In case you haven't seen it yet, over on the Unreal Tech Page there is an archive you can download containing _all_ the headers and some of the .cpp files from the Unreal code base. This is really interesting stuff: it's not often you get to see cutting-edge code. I appreciate Tim Sweeney's code sharing policy. While I wouldn't recommend anyone rips anything straight from these files (copyright, and lack of understanding that you get from writing it yourself), they can give valuable insight into the design of a top 3d game engine.
This gave me some ideas about my game object idea for Crystal Space. I have been worrying about the scheme for a while, in that I didn't think it was elegant enough, and was a bit convoluted. I think the basic idea is sound: a csGameObject interfaces with a csObject that the engine looks at. However, it didn't do this in a clean manner, and required a lot of fudging techniques in the subsystem code to actually make things work properly. Normally, this doesn't worry me so much: I like the 'black box' style of programming. However, this code needed to be nice and clean.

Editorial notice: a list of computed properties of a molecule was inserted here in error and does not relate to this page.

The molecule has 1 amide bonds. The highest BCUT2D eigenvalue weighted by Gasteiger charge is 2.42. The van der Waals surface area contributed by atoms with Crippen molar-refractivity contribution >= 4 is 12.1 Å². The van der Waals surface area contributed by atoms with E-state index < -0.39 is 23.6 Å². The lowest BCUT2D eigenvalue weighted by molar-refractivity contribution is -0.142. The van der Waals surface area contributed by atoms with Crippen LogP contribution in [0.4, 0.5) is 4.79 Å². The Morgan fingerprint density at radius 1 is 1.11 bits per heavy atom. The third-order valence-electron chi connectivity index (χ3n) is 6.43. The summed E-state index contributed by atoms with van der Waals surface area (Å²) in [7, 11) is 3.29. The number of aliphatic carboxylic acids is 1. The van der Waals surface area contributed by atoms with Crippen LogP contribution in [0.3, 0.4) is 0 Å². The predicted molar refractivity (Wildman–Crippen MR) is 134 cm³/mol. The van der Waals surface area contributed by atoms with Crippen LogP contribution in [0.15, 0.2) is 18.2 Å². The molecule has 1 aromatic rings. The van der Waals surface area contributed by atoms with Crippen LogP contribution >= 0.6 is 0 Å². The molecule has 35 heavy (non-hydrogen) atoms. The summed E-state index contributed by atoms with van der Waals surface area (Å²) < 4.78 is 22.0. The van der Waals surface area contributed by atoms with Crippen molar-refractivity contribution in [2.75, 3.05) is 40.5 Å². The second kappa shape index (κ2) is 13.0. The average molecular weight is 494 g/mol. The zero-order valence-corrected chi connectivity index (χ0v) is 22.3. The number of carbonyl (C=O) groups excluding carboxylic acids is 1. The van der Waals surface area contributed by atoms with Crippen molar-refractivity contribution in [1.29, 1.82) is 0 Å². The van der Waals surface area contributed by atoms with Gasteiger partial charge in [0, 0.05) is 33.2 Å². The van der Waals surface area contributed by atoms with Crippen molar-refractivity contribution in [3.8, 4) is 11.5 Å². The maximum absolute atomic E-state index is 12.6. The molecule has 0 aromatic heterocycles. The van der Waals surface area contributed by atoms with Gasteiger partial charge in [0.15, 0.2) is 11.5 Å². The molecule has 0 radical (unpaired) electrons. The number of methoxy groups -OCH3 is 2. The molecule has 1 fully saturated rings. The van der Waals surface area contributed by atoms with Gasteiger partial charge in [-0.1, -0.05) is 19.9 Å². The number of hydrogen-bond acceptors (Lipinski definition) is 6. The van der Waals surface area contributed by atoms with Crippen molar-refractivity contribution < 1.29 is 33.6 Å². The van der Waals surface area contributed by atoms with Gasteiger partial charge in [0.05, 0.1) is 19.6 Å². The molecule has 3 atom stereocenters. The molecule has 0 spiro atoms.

So I went away, thought about it, and then looked at the Unreal stuff and got a good idea. What I wanted was a system that acted like a normal class hierarchy, yet still had behavioural traits that couldn't be accomplished by a normal C++ class system. For instance, I wanted variables that could be easily and automatically serialised, acted like normal C++ variables (even at a core-code level), and immediately updated the equivalent variable in the csObject. I could possibly have accomplished the last with the use of references, but then we have the problem of the game content and the game engine using the same memory space, and I wanted to avoid this if at all possible.
So I reinvented the wheel. I defined a variable class, gave it some behaviour, and derived all the different types I needed from it. Therefore I could build in all the functionality I needed, while using normal C++ syntax to do the job. I could create an array type that had automatic bounds checking, an integer type that only serialised itself to the level of precision required, and a string type that had concatenation as a + operator. All had the basic functionality of their typical C++ counterparts, but performed the tasks needed to make the content control system work. Structs are automatically built in as a basic type, and even classes could be implemented. All a question of the right tools for the job.